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Sintering of fume deposits in kraft recovery boilers

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dc.contributor.advisor Frederick, William James
dc.creator Techakijkajorn, Udom
dc.date.accessioned 2012-11-07T19:24:41Z
dc.date.available 2012-11-07T19:24:41Z
dc.date.copyright 1995-10-04
dc.date.issued 1995-10-04
dc.identifier.uri http://hdl.handle.net/1957/34899
dc.description Graduation date: 1996 en_US
dc.description.abstract Fume, sub-micron aerosal particles in the combustion gases, have been identified as a cause of extensive plugging and fouling in the heat transfer section of a kraft recovery boiler in kraft pulp mills. After the deposition on the heat transfer surface, fume deposits will undergo the sintering process which causes densification and hardening, making them hard to remove. There has been relatively little information available on the kinetics of the sintering of fume particles, and no information on the modeling of the sintering process of this particular material. No conclusion about the effect of chloride species on the sintering of fume particles has been made. A series of sintering tests in air at various temperatures were conducted using dense pellets made from a specific fume dust which contains a low amount of chlorides. Each pellet was heated at a constant temperature, ranging from 300°C to 550°C, for a different time interval. By the study of the microstructural change of each sintered specimen, the initial stage, intermediate stage, and final stage of sintering were identified. By the presence of an empirical constant K₁, the relative linear shrinkage data in the initial stage sintering fit well with the model proposed by Kingery and Berg⁷ when volume diffusion is the controlling mechanism. By the presence of an empirical constant K2 and the application of grain growth data, the porosity-time data in the intermediate stage sintering fit well with the model proposed by Coble¹⁶ when volume diffusion is the controlling mechanism. The apparent activation energy obtained from the initial stage sintering is equal to 54.5 ± 27.7 kcal/mol which is in good agreement with the apparent activation energy obtained from the intermediate stage sintering which is equal to 56.0 ± 31.3 kcal/mol. A semi-empirical model for the sintering process of this particular well-packed fume dust was formulated. The model does not apply well to the loosely packed fume dust due to some unidentified factors The same experiment was carried out for the other fume dust which contains a high amount of chloride. By the use of the fractional density, the qualitative comparison of the sintering of the low chloride and high chloride dusts was made. At low temperatures, the sintering rate of the high chloride fume dust is lower than that of the low chloride fume dust. At high temperatures, both dusts have the same sintering rate and can sinter close to the theoretical density. It is postulated here that the retarded grain growth rate for the high chloride dust can improve the densification process in the intermediate stage sintering. en_US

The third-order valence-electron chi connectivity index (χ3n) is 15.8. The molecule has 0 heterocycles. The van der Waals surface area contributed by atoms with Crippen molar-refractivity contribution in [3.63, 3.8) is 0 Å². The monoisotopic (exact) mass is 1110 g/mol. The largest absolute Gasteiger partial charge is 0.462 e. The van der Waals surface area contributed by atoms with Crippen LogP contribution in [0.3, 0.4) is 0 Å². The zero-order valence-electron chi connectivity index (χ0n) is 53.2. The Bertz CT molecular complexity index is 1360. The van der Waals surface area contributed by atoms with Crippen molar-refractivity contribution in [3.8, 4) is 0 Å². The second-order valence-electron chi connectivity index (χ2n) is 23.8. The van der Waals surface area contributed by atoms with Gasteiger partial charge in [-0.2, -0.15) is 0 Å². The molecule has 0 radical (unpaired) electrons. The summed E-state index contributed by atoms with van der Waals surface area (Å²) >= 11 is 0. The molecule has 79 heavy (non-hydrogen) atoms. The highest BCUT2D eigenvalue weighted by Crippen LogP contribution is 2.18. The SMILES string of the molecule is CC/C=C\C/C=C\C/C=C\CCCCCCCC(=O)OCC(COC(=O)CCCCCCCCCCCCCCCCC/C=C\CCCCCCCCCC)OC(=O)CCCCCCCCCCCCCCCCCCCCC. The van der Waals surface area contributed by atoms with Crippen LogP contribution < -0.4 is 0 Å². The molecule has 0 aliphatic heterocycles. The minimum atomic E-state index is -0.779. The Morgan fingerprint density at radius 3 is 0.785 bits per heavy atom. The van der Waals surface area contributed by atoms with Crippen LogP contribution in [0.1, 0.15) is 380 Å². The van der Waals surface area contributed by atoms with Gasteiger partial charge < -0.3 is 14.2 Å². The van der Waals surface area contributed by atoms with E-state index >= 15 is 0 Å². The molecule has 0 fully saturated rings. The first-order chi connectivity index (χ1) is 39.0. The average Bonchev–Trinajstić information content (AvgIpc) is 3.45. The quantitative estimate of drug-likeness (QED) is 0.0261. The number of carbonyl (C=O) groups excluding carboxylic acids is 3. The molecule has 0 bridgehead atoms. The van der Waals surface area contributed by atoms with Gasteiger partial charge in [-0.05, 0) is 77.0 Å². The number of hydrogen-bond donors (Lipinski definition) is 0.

dc.language.iso en_US en_US
dc.subject.lcsh Sulphate pulping process -- Fume control en_US
dc.subject.lcsh Sintering en_US
dc.subject.lcsh Paper industry -- Fume control en_US
dc.title Sintering of fume deposits in kraft recovery boilers en_US
dc.type Thesis/Dissertation en_US
dc.degree.name Master of Science (M.S.) in Chemical Engineering en_US
dc.degree.level Master's en_US
dc.degree.discipline Engineering en_US
dc.degree.grantor Oregon State University en_US
dc.description.digitization File scanned at 300 ppi (Monochrome, 8-bit Grayscale) using ScandAll PRO 1.8.1 on a Fi-6670 in PDF format. CVista PdfCompressor 4.0 was used for pdf compression and textual OCR. en_US
dc.description.peerreview no en_us


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